Venus as seen in ultraviolet and infrared by the Akatsuki probe (left) and a computer model of the atmosphere of Betelgeuse (right). Credit: Venus: JAXA / ISAS / DARTS / Justin Cowart; Betelgeuse: Bernd Freytag
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Venus as seen in ultraviolet and infrared by the Akatsuki probe (left) and a computer model of the atmosphere of Betelgeuse (right). Credit: Venus: JAXA / ISAS / DARTS / Justin Cowart; Betelgeuse: Bernd Freytag

UPDATES: Phosphineless Venus and dustless Betelgeuse?

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Feb 4, 2021, 9:00 AM EST

I have a couple of updates on some news stories I've been following for quite some time, both of which caused quite a stir when first announced: Phosphine in the atmosphere of Venus, and dust causing the dimming of Betelgeuse in late 2019/early 2020.

The <tl;dr> versions of both are: Venusian phosphine may have actually been sulfur dioxide, and Betelgeuse dimming may have been from it getting cooler.

You may recall that back in September 2020 a team of astronomers announced they may have found evidence of the molecule phosphine in the atmosphere of Venus. Normally that would be a pretty esoteric discovery, but the thing is you wouldn't expect to find that particular molecule there, since it gets destroyed pretty easily in the hellish environment of Venus… and, on Earth, phosphine is made primarily by anaerobic bacteria as they dine on dead things that used to be alive.

Processed image from the Japanese Akatsuki spacecraft showing Venus in ultraviolet (left) which emphasizes clouds, and infrared (right) which shows its thermal signature. Credit: JAXA/ISAS/DARTS/Kevin M. Gill

So yeah, kind of a big deal. But then doubt was cast on that, with other scientists saying that the data used weren't calibrated using the right files, which could make it look like phosphine was seen when it's not actually there. There were some other issues as well.

The original team then responded, saying that the detection persisted when they used updated calibration files, though it was weaker. But then things got interesting.

Video explaining the original discovery claiming phosphine has been found in the atmosphere of Venus.

The astronomers who made the original discovery looked at a spectrum, breaking the light from Venus up into individual colors. Different molecules absorb light at different specific colors, allowing them to be IDed. However, sometimes molecules absorb very similar if not overlapping colors, confusing the issue. A new paper has come out making this very point, saying that sulfur dioxide (SO2) has been mistaken for phosphine, since it absorbs light at the same wavelength as phosphine.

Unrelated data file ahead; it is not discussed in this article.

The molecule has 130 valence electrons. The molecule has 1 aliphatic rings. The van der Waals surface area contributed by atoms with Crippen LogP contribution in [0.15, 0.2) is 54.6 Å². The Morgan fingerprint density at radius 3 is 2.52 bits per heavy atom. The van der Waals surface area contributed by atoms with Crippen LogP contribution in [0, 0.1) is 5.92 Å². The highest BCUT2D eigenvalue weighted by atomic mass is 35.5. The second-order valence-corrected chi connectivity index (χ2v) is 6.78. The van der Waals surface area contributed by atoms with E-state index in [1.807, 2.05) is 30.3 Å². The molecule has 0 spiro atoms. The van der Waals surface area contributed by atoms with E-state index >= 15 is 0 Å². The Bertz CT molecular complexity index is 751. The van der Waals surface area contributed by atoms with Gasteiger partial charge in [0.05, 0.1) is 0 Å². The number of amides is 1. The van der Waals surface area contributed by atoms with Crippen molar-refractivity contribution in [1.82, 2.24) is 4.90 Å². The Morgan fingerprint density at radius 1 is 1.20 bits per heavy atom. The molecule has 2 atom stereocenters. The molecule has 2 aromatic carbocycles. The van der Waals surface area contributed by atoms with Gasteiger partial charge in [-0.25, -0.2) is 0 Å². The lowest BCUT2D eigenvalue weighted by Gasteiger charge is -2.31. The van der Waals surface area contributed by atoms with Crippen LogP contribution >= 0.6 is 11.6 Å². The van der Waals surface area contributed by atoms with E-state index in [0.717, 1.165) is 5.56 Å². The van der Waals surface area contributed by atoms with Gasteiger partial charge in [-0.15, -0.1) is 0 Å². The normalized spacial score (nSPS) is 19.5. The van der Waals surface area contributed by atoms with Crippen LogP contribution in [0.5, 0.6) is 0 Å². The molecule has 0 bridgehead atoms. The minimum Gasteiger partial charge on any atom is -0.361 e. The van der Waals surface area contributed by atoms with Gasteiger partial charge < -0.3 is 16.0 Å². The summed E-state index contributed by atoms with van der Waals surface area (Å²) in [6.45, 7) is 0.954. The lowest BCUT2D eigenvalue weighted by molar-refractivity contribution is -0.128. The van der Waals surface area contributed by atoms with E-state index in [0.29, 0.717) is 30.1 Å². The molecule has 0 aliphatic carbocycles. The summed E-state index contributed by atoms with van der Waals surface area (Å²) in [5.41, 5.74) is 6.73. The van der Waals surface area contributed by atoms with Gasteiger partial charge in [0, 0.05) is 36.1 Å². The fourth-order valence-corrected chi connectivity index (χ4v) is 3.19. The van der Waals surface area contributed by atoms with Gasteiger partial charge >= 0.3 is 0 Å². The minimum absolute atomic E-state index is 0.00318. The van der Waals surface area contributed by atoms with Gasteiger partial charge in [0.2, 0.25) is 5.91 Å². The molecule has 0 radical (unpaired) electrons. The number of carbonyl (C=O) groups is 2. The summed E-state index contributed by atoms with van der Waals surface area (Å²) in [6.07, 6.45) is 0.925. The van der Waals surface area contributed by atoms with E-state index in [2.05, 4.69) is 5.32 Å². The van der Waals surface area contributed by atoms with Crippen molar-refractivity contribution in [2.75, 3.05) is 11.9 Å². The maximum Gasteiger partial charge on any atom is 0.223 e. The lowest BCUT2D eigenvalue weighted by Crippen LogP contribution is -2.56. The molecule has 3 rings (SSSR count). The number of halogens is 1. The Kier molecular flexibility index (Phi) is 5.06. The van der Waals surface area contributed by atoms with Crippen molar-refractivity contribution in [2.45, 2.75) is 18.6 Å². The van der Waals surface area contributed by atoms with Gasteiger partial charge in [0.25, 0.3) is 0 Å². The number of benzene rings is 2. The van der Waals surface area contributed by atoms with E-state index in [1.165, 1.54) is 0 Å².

It's an interesting argument. Sulfur dioxide is known to exist in the Venusian atmosphere, and they argue (using models of the planet's atmosphere) that the signature seen in the data could be explained by SO2 existing in a layer about 80 km above the surface of Venus. Phosphine was claimed to be seen about 50 km up, but the new paper argues phosphine would be rapidly destroyed there.

The argument is compelling, and could very well be correct. Phosphine may not be what was seen in the first place. The problem here is these data were on the edge of what could be seen, so without getting further, deeper observations the issue may not get resolved. I expect we'll be hearing more from the original team about this soon, too.

Dramatic artwork depicting a huge cloud of dark dust erupting from the southern hemisphere of Betelgeuse, obscuring it and causing The Great Dimming of late 2019. Credit: ESO, ESA/Hubble, M. Kornmesser

Moving from a planet 40 million kilometers away to a bloated star 640 (or possibly 530) light years away, let's talk Betelgeuse.

The iconic star shocked everyone in late 2019 when its brightness plummeted like a stone, dimming by about 50%. It was easily noticeable by eye, and fairly freaky how rapidly it dimmed.